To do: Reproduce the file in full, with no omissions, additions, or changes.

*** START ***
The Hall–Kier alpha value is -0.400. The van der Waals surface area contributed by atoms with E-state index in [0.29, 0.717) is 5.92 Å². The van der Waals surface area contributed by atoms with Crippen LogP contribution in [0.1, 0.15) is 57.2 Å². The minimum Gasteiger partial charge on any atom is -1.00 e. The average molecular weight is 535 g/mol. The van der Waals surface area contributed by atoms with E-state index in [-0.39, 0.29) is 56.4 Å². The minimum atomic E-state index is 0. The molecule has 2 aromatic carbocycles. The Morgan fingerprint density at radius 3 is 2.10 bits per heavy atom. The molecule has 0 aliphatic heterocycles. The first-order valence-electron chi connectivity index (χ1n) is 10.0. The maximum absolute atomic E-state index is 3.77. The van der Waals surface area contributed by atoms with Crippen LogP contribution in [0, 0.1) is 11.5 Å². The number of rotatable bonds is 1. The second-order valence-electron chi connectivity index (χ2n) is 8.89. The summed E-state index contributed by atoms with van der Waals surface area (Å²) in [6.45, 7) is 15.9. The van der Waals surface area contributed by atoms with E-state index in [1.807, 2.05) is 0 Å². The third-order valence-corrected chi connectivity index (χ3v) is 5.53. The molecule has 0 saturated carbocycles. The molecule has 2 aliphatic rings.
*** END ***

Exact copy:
The Hall–Kier alpha value is -0.400. The van der Waals surface area contributed by atoms with E-state index in [0.29, 0.717) is 5.92 Å². The van der Waals surface area contributed by atoms with Crippen LogP contribution in [0.1, 0.15) is 57.2 Å². The minimum Gasteiger partial charge on any atom is -1.00 e. The average molecular weight is 535 g/mol. The van der Waals surface area contributed by atoms with E-state index in [-0.39, 0.29) is 56.4 Å². The minimum atomic E-state index is 0. The molecule has 2 aromatic carbocycles. The Morgan fingerprint density at radius 3 is 2.10 bits per heavy atom. The molecule has 0 aliphatic heterocycles. The first-order valence-electron chi connectivity index (χ1n) is 10.0. The maximum absolute atomic E-state index is 3.77. The van der Waals surface area contributed by atoms with Crippen LogP contribution in [0, 0.1) is 11.5 Å². The number of rotatable bonds is 1. The second-order valence-electron chi connectivity index (χ2n) is 8.89. The summed E-state index contributed by atoms with van der Waals surface area (Å²) in [6.45, 7) is 15.9. The van der Waals surface area contributed by atoms with E-state index in [1.807, 2.05) is 0 Å². The third-order valence-corrected chi connectivity index (χ3v) is 5.53. The molecule has 0 saturated carbocycles. The molecule has 2 aliphatic rings.